I didn’t get a choice for dessert, she brought me some dessert soup with mango and said that this would help with the heat. It did.
Oh boy, this was a sweltering meal. I really enjoyed Nahm. The food was great although I can’t say if it should be on the list of Top 50 Restaurants in Asia (I haven’t eaten much in Asia). I likely wouldn’t return to Nahm on my next trip to Bangkok – there are so many great restaurants and our visits are traditionally just a day or two. I’ve got to get out and try new things when I’m there.
Some of you may be asking “Wait, weren’t you traveling for 24 hours shortly after this meal? Did you have any, uh, um….issues, especially with a teeny tiny airplane bathroom?” For those of you who thought that….gross. For those who didn’t…sorry. For all – no issues whatsoever! It was was mouth burn, not anywhere else. Now that that unpleasantness is behind us (ha)….
Have you eaten at Nahm? Did you have the Spicy Prawn Curry? How do you put out the mouth fire of Thai food? Where do you recommend I visit during my next trip to Bangkok?
The past couple of weeks it seems like my social media feed has been full of people making peach pizzas. Peach and ricotta. Peach and Mozzarella. Peach and Goat Cheese. Peach with tomato sauce. Peach with pesto. I will admit, I never thought about a peach pizza until recently, but I don’t know why. I love pineapple on pizza, so why wouldn’t another fruit like peach be a logical next step?
I decided that this weekend I was going to make a Peach and Chevre pizza. I scoured the interwebs for the perfect recipe, but nothing really grabbed me. Now I can go off recipe for quite a few things and those are usually Italian options. Each fall I make a huge batch of bolognese sauce that keeps me going through the winter. I don’t follow a consistent recipe with that. When I make a homemade pizza, I go off book too. This recipe felt a little more daunting – I really didn’t know what I wanted to taste with this meal. But hell, as I always say, if I try something new and it sucks, I can always just order…well….pizza.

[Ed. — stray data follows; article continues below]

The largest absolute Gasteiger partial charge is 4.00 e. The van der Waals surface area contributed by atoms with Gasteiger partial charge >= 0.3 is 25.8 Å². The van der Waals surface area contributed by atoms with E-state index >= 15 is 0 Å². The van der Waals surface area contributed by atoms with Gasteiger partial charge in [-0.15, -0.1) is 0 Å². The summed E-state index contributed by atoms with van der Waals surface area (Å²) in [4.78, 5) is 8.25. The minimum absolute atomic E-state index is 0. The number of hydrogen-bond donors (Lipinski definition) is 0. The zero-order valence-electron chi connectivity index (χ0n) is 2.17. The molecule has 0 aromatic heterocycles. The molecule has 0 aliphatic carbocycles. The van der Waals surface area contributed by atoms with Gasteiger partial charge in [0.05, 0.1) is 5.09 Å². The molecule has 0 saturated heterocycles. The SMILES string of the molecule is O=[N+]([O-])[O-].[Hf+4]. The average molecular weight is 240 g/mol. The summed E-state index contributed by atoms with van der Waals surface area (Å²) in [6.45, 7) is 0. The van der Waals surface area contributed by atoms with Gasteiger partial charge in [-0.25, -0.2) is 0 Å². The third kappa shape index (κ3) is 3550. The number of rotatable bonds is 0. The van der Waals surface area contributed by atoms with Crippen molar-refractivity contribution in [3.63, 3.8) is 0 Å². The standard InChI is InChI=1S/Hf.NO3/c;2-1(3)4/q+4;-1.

I knew I wanted peaches and goat cheese (chevre), so we hit the farmer’s market for the peaches and stopped by Whole Foods for the pizza crust and some chevre. I decided to keep it pretty simple. I wasn’t going to mix and match cheeses, I wasn’t going to layer in some tomato sauce or pesto. I wanted to really focus on the two main ingredients: peaches and chevre.
I started off by preheating the oven to 450F (230C or Gas Mark 8).
I rolled out the Whole Foods whole wheat pizza dough into a quarter inch thickness (rectangular, only because getting the dough perfectly round never really works for me…) and brushed with the good olive oil. I say good olive oil because we perpetually have two kinds at home – the kind that we use in every day cooking and is kept in a bottle with a spigot next to the stove and the other olive oil that is usually used to make salad dressings or as a final finishing touch to something. Yes, I used the good oil here. A light brushing over the top was the perfect base to this culinary canvas I was dreaming about. I should say that at this point I had already put this dough on a cookie sheet with a silpat liner (we use both the fancy French version as well as the Amazon Basics version – I find they work exactly the same).
I sliced up two peaches – about 1/4 inch thickness and placed them all over the freshly oiled pizza crust. I wasn’t sure how much chevre I’d need so I grabbed an 11 ounce size at the store (I used just over half, but could have used more) and crumbled it by hand over the pizza. I then decided to cut up some fresh scallions and sprinkle over the top. Finishing it off with some freshly ground pepper and some sea salt.
I tossed this bad boy in the oven and cooked initially for 10 minutes – just to see how it worked. It wasn’t done, but the critical thing to remember is that chevre isn’t a moist cheese, so it doesn’t melt like mozzarella. I ended up cooking the pizza for about 18 minutes until the crust was brown (not too golden), the peaches were soft and the chevre was very tender and just starting to brown.
While the pizza baked, I put a half cup of good balsamic (we don’t use much balsamic, so I think we only had the good stuff around…I think it was the good stuff because it resided next to the good olive oil) into a sauce pan over medium high heat to reduce it. I wanted a nice thick balsamic drizzle over my pizza once it was done. Cook the vinegar until you are left with about 2 tablespoons of the reduction. I also ran out to the garden and grabbed some basil (both traditional and purple). I ran it under some water (pretty haphazardly) dried it, rolled it into a tube and quickly ran a knife though it. A quick chiffinade was all I needed to do here.
The timer rang and my pizza was finally done. My first thought was “Damn, this needs something. More cheese? More peaches? A traditional sauce?” I let it cool for about five minutes then sprinkled the basil and cut it into squares.
I was very pleased with the flavors – the peaches were so sweet and still held their shape, despite the slicing and the heat of the oven. Drizzle your balsamic reduction over the entire pie and dig in. As I finished my first slice, I decided to walk out to the garden and grab a jalapeno pepper. I sliced the pepper (about 1/8″ – 1/4″) and placed the raw peppers on my pizza. The peppers were just what this needed. It added a great kick to the pizza and paired just perfectly with the peaches.